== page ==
Today’s current environmental issues provoke a good deal of science, research and controversy. Questia, the premier online research and paper-writing tool, is a terrific resource for exploring the history of complex environmental topics such as climate change, global warming and sustainable development. According to the National Climatic Data Center, the first eight months of 2012 were the hottest ever recorded in the continental United States. Researchers at the U.S. National Snow and Ice Data Center have said a key indicator of climate change, arctic ice, has melted to its lowest level on record this year.
From the Ivory-billed Woodpecker to the Javan Rhinoceros to the Greater Bamboo Lemur, no less than one in ten species could face extinction by the year 2100, according to research by the University of Exeter. How does humanity consider what to save? When do we let go? And is there a fine line drawn somewhere in the sand? To assist students in their research of today’s environmental challenges, we’ve granted access to reference works on some of the most pressing environmental issues of our time.
To provide context, Questia is granting access to reference works on five books that explore in detail the complexity of these monumental environmental problems for free for the entire month!
Authors Eric A. Posner and David Weisbach tackle the subject of climate change by arguing for pragmatic constraints constituting a moral vision whereby states cooperatively advance the well-being of their populations, and hence the global population, by agreeing to limits on greenhouse gas emissions. Allocation of burdens will vary given the state of those countries contributing the most to global warming but ethical considerations will play an important role in helping to generate a surplus, in the form of credits or monetary payments among countries. [Posner, Eric A., and David Weisbach. Climate Change Justice. Princeton, NJ: Princeton UP, 2010.Questia. Web. 18 Oct. 2012.]
A vast number of people living in developing countries are faced with the continued dilemma of economic prosperity at the expense of environmental degradation. Farmland, forests, wetlands, and coastal areas are under constant threat by industrial development while at the same time form the basis of livelihood for many of its inhabitants. Misguided policies can lead to short term gain but long term harm to the environment and for future generations. Author David Glover’s book explores economic questions on the value of environmental benefits versus the costs of safeguarding them and can we assess the impacts of environmental action (or inaction) on the poor? [Glover, David. Valuing the Environment: Economics for a Sustainable Future. Ottawa: International Development Research Centre, 2010. Questia. Web. 18 Oct. 2012.]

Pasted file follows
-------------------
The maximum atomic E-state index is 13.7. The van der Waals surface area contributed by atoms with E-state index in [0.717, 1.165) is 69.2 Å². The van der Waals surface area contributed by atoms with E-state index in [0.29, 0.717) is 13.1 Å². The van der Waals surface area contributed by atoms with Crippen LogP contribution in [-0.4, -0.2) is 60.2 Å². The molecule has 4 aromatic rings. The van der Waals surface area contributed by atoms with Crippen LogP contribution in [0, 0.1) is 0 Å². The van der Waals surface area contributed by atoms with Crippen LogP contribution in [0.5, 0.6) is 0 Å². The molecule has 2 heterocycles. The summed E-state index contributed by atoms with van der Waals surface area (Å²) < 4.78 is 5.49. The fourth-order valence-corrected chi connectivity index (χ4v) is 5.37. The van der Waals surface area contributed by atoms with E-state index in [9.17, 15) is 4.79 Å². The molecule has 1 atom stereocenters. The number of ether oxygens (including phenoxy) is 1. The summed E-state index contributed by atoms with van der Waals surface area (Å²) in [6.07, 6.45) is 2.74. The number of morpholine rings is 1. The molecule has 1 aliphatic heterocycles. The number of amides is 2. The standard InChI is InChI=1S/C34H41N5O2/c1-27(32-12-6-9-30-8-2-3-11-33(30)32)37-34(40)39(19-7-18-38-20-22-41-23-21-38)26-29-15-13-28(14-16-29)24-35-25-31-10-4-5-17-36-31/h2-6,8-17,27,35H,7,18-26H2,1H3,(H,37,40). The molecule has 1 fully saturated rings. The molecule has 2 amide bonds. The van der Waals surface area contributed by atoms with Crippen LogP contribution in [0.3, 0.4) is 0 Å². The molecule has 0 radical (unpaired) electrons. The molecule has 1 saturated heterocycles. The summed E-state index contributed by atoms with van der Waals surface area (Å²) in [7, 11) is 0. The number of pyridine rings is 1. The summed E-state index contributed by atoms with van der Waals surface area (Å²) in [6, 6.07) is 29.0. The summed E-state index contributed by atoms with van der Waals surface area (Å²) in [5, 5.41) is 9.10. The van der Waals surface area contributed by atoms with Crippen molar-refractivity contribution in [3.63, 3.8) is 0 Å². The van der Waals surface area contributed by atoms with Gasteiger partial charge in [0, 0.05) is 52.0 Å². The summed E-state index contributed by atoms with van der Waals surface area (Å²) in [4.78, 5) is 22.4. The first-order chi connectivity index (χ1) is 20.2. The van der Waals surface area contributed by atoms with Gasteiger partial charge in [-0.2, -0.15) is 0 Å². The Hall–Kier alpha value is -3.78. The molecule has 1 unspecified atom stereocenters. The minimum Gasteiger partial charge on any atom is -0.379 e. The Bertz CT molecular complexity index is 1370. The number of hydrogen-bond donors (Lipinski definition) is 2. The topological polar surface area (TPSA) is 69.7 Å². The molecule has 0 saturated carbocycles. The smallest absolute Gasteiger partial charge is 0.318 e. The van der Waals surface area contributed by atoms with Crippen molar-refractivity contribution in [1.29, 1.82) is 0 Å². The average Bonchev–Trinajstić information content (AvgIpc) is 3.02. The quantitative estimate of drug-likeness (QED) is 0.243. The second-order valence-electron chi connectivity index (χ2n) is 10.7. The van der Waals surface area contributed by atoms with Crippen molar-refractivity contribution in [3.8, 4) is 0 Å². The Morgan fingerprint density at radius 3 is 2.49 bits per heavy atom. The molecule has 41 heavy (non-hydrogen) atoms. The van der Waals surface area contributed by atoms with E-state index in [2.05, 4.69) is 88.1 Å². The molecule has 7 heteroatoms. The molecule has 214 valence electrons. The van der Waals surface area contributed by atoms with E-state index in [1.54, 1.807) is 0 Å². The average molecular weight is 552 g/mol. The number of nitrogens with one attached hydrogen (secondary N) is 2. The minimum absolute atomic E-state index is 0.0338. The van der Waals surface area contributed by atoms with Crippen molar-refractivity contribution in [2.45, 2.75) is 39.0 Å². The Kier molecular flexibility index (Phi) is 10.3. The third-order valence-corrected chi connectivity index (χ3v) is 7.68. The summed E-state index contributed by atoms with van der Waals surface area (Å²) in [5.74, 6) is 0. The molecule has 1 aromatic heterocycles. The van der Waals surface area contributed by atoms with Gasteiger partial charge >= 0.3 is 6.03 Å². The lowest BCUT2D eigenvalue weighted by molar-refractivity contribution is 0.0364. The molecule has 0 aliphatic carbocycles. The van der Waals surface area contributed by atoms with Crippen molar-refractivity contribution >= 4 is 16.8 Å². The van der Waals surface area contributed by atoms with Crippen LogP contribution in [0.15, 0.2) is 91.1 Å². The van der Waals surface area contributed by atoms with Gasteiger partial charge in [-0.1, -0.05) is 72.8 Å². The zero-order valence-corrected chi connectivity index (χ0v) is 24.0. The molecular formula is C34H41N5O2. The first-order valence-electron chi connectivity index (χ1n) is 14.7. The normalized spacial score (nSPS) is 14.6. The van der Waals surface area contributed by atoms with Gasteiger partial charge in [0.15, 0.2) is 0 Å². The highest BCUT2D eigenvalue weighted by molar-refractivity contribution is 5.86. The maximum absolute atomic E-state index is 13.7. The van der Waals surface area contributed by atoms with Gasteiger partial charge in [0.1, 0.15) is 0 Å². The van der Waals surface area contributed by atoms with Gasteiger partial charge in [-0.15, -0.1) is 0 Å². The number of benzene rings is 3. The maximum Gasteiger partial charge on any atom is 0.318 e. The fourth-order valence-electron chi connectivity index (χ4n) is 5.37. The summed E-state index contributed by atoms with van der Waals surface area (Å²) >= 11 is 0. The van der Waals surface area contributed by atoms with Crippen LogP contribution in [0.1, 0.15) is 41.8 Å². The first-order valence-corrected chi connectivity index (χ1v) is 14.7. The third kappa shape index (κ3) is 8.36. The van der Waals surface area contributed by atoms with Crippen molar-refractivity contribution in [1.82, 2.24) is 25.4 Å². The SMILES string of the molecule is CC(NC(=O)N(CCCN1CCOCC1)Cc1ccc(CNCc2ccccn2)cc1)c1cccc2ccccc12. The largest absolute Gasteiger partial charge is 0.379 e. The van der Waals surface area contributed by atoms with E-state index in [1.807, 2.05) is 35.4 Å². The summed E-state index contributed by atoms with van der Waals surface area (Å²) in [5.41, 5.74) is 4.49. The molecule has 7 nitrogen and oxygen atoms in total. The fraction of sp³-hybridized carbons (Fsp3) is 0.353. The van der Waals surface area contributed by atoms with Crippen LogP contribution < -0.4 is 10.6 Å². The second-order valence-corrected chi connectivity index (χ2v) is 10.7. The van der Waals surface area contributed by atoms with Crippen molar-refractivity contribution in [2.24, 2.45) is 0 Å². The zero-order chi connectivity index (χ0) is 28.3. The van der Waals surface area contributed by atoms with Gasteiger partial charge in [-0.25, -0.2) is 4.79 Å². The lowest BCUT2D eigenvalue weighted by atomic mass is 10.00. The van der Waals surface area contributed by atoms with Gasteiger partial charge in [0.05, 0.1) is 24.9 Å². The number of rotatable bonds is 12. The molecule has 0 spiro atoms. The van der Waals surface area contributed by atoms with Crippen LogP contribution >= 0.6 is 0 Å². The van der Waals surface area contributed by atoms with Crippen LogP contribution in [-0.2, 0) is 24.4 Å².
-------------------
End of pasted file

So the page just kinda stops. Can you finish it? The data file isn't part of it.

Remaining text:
Authors Christine E. Gudorf and James E. Huchingson document recent case studies on the topic of environmental ethics, including water privatization and governmental efforts at mitigating global climate change. Other case studies revolve around the experience that teachers of environmental ethics encounter in the classroom, including such questions as: “Why should we care?” “Why should I put the interests of animals or habitats or future human beings ahead of my personal interests?” Or “What are the values that would oblige us to conserve the natural environment?” These are central questions faced by both students and those who work in the fields of economics and politics. [Gudorf, Christine E., and James E. Huchingson. Boundaries: A Casebook in Environmental Ethics. 2nd ed. Washington, DC: Georgetown UP, 2010. Questia. Web. 18 Oct. 2012.]
Author Michael R. Greenberg pores over the experience of what is involved in the creation of environmental policy and practice. Case studies are examined leading readers to a better understanding of how certain factors have driven key environmental health decisions in the United States. Greenberg’s goal is for the reader to recognize that adopting a specific framework and learning key theories and tools will help place you in a better position to respond to new policy issues that emerge. [Greenberg, Michael R. Environmental Policy Analysis and Practice. New Brunswick, NJ: Rutgers UP, 2007. Questia. Web. 18 Oct. 2012.]
Author Toddi A. Steelman provides insight into the conditions that impede or facilitate successful innovations. For Steelman, given that public agencies, nonprofit organizations, and philanthropic organizations invest millions of dollars in promoting innovative programs, it is imperative that we understand the conditions under which these innovations are likely to fulfill their promise. If we can understand these conditions, then we can better target funding, human resources, and political will to support innovations over the long term. [Steelman, Toddi A. Implementing Innovation: Fostering Enduring Change in Environmental and Natural Resource Governance. Washington, DC: Georgetown UP, 2010. Questia. Web. 18 Oct. 2012.]
Visit Questia’s topic page on environmental issues for more information. If not already a member, you can try Questia free for one day and conduct research into environmental issues in our books and journals.